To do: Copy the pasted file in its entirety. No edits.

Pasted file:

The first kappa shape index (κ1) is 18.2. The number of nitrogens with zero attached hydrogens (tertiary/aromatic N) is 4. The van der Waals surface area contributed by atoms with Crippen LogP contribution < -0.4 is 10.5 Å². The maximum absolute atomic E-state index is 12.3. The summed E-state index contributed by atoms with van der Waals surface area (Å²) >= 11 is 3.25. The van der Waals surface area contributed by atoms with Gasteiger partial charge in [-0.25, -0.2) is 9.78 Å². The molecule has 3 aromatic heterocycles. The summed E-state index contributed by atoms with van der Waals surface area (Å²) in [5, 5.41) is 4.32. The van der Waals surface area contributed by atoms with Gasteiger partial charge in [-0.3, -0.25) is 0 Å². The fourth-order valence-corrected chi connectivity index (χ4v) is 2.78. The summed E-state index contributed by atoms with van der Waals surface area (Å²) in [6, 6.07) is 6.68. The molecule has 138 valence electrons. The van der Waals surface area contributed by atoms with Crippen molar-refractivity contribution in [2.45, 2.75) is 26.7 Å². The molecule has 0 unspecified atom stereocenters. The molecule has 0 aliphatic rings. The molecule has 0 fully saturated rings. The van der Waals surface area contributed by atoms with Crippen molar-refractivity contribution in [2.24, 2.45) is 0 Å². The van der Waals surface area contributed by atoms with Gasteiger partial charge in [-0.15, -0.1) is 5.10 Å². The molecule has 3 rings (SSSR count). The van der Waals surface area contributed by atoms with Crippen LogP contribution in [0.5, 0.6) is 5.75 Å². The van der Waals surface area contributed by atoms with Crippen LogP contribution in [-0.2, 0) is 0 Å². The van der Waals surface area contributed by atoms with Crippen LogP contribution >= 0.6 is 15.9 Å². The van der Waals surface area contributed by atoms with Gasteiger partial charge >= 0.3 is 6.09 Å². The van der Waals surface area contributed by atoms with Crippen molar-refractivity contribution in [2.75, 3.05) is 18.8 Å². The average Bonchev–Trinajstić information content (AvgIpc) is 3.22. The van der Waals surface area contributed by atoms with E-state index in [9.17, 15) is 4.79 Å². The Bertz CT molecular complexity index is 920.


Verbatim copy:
The first kappa shape index (κ1) is 18.2. The number of nitrogens with zero attached hydrogens (tertiary/aromatic N) is 4. The van der Waals surface area contributed by atoms with Crippen LogP contribution < -0.4 is 10.5 Å². The maximum absolute atomic E-state index is 12.3. The summed E-state index contributed by atoms with van der Waals surface area (Å²) >= 11 is 3.25. The van der Waals surface area contributed by atoms with Gasteiger partial charge in [-0.25, -0.2) is 9.78 Å². The molecule has 3 aromatic heterocycles. The summed E-state index contributed by atoms with van der Waals surface area (Å²) in [5, 5.41) is 4.32. The van der Waals surface area contributed by atoms with Gasteiger partial charge in [-0.3, -0.25) is 0 Å². The fourth-order valence-corrected chi connectivity index (χ4v) is 2.78. The summed E-state index contributed by atoms with van der Waals surface area (Å²) in [6, 6.07) is 6.68. The molecule has 138 valence electrons. The van der Waals surface area contributed by atoms with Crippen molar-refractivity contribution in [2.45, 2.75) is 26.7 Å². The molecule has 0 unspecified atom stereocenters. The molecule has 0 aliphatic rings. The molecule has 0 fully saturated rings. The van der Waals surface area contributed by atoms with Crippen molar-refractivity contribution in [2.24, 2.45) is 0 Å². The van der Waals surface area contributed by atoms with Gasteiger partial charge in [-0.15, -0.1) is 5.10 Å². The molecule has 3 rings (SSSR count). The van der Waals surface area contributed by atoms with Crippen LogP contribution in [0.5, 0.6) is 5.75 Å². The van der Waals surface area contributed by atoms with Crippen LogP contribution in [-0.2, 0) is 0 Å². The van der Waals surface area contributed by atoms with Crippen LogP contribution >= 0.6 is 15.9 Å². The van der Waals surface area contributed by atoms with Gasteiger partial charge >= 0.3 is 6.09 Å². The van der Waals surface area contributed by atoms with Crippen molar-refractivity contribution in [2.75, 3.05) is 18.8 Å². The average Bonchev–Trinajstić information content (AvgIpc) is 3.22. The van der Waals surface area contributed by atoms with E-state index in [9.17, 15) is 4.79 Å². The Bertz CT molecular complexity index is 920.